Aside from that, I did enjoy the plot and enjoyed seeing how life treated Jacques and Thomas over the years. Ultimately this is a very interesting book and I’m sure those who have a particular interest in the field of neurology and psychology would hugely enjoy this book, but it was just too didactic for my liking.
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66 of 69 people found the following review helpful By LS Hamilton on 18 Dec. 2006
Format: Paperback Verified Purchase
This book was recommended to me, but before I started reading it I foolishly read some of the reviews on Amazon. This put me off starting it and then while I was reading it I kept waiting for it to become hard going or boring. It never did. I will say as others have said that sometimes the text and ideas are hard to follow and need reading over a couple of times, but these sections only last a few pages and soon you are back reading the beautiful family saga which the book ultimately is.

Sebastian Faulks has taken his obvious interest in the thoughts and philosophies of humans and woven them into a deeply human and touching story. I loved all the characters and cared for them. It was one of those books which I couldn't wait to get to bed to read and woke up early in the morning to see what would happen next.

It explores what it means to be human which although set in the past is very relevant to today. It gives insight into scientific research and the ways that new ideas are put forward then discounted or fall out of fashion. It made me realise that we are still a long long way from understanding the human mind one hundred years later.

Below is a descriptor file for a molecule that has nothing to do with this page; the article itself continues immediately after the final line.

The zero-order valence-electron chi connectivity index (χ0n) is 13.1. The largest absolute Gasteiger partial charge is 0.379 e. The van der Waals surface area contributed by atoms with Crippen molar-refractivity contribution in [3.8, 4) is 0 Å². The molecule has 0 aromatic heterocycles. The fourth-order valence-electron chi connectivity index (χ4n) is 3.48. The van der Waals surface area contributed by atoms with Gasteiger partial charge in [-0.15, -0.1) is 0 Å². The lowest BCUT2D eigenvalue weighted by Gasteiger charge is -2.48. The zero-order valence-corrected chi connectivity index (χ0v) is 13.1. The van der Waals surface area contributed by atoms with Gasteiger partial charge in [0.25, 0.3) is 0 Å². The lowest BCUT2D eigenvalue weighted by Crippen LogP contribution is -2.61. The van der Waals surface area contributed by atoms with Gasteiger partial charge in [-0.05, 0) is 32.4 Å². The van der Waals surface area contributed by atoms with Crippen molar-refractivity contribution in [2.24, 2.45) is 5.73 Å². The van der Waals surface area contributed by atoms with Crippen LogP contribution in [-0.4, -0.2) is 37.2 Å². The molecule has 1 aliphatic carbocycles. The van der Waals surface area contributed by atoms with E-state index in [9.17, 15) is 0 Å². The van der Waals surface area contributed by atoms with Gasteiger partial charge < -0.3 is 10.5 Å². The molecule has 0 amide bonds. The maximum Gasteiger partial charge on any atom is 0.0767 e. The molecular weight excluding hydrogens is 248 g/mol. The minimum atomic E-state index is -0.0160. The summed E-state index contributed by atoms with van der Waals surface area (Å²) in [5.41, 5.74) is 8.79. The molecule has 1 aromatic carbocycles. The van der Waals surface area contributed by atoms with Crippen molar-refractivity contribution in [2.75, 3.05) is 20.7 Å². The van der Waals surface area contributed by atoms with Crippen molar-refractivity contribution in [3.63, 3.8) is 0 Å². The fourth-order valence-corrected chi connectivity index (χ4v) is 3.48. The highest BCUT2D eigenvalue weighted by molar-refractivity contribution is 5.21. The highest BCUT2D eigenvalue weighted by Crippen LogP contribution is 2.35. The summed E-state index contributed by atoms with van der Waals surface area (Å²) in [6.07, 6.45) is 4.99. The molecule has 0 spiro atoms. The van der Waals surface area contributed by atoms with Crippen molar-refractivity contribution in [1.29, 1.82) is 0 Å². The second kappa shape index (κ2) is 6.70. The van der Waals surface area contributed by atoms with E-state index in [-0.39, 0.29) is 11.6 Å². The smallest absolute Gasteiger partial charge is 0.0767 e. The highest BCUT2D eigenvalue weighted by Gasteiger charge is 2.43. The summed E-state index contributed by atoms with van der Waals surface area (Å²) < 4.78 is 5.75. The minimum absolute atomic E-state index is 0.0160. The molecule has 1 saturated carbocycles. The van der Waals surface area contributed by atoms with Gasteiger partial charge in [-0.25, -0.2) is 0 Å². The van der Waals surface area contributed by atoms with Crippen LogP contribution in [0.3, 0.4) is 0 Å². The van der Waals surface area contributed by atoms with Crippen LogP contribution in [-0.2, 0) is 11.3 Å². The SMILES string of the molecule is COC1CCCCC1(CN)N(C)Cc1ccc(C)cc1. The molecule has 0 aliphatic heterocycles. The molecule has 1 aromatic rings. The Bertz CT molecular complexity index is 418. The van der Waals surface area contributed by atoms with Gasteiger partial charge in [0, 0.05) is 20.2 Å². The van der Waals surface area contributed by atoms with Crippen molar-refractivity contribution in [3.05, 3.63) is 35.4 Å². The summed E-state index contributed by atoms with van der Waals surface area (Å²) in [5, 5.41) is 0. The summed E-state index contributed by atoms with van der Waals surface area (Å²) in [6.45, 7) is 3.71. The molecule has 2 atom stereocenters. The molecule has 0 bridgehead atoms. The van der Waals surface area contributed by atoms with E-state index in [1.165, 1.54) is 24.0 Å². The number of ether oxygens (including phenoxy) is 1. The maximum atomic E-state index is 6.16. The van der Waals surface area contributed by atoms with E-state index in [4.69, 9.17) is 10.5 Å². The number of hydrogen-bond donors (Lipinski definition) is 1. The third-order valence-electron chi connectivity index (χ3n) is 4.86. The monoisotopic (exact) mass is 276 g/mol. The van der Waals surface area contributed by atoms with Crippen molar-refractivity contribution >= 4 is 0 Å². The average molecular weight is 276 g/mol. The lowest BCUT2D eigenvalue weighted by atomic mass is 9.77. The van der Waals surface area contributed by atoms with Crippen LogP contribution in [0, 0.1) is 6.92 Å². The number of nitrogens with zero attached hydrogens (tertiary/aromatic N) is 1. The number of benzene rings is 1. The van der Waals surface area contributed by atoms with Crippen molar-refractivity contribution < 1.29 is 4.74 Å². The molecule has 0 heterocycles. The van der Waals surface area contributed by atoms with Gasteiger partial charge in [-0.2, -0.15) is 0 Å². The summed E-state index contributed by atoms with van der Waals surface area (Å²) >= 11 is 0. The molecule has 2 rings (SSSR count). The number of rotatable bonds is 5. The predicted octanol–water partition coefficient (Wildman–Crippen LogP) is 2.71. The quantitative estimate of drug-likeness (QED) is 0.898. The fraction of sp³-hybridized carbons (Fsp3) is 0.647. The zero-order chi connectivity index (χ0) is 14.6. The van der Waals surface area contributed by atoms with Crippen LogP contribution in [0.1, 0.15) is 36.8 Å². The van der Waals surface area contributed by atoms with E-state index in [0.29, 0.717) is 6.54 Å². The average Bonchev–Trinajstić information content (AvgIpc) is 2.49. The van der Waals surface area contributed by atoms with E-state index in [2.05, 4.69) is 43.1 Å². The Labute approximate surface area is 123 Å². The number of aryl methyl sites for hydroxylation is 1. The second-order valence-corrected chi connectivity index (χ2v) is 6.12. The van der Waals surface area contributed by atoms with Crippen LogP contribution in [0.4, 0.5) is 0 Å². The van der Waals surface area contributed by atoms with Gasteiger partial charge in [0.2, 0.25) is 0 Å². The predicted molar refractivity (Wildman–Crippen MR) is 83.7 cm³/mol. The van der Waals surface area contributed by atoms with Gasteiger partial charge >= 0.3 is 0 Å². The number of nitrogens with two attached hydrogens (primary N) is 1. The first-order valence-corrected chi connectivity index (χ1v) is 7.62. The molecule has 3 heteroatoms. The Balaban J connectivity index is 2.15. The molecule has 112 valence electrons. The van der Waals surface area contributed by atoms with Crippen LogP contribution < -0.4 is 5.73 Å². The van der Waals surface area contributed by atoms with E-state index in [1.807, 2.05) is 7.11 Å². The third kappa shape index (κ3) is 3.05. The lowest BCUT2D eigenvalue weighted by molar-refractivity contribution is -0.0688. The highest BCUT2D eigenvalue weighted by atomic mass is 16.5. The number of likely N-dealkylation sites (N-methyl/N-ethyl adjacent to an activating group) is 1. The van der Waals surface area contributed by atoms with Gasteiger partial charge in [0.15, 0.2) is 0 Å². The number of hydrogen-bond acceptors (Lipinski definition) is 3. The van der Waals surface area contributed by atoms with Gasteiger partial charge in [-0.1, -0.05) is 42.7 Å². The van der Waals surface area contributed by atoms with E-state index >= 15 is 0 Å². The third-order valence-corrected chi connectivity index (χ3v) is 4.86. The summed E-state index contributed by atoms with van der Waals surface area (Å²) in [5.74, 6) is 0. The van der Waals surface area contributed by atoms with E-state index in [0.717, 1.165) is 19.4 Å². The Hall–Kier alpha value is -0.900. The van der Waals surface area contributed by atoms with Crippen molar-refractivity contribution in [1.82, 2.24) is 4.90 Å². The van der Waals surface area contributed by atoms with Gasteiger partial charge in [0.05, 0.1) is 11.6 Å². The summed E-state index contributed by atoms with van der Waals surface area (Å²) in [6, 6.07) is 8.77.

I thought the ending was perfect and very satisfying. An incredibly rewarding book which makes you marvel at the skill of the writer.
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15 of 16 people found the following review helpful By ghostinthemachine1 on 8 Jun. 2006
Format: Paperback
I got this at Christmas, and have just finished it five months later, which gives you an idea of how motivated I was to keep reading it! Not that it's bad - it had many interesting parts, and definitely got better as it went on. I just found that for the most part, the main objective of the book was an exposition of psychiatry and psychoanalysis around the beginning of the 20th century, with a novel tacked on the side. Really, to hold the reader's interest, it should have been the other way round - the novel, with its characters, themes, narrative to the foreground, and to explore the medical themes within that framework.

As it was, I found the characters dull and flat, and the narrative drive non existent - for much of the book, there was no drama, no conflict - everyone's lives went by without anything particularly interesting happening apart from medical lectures and patient examinations, much of which I have to admit I found just far too technical to really want to read.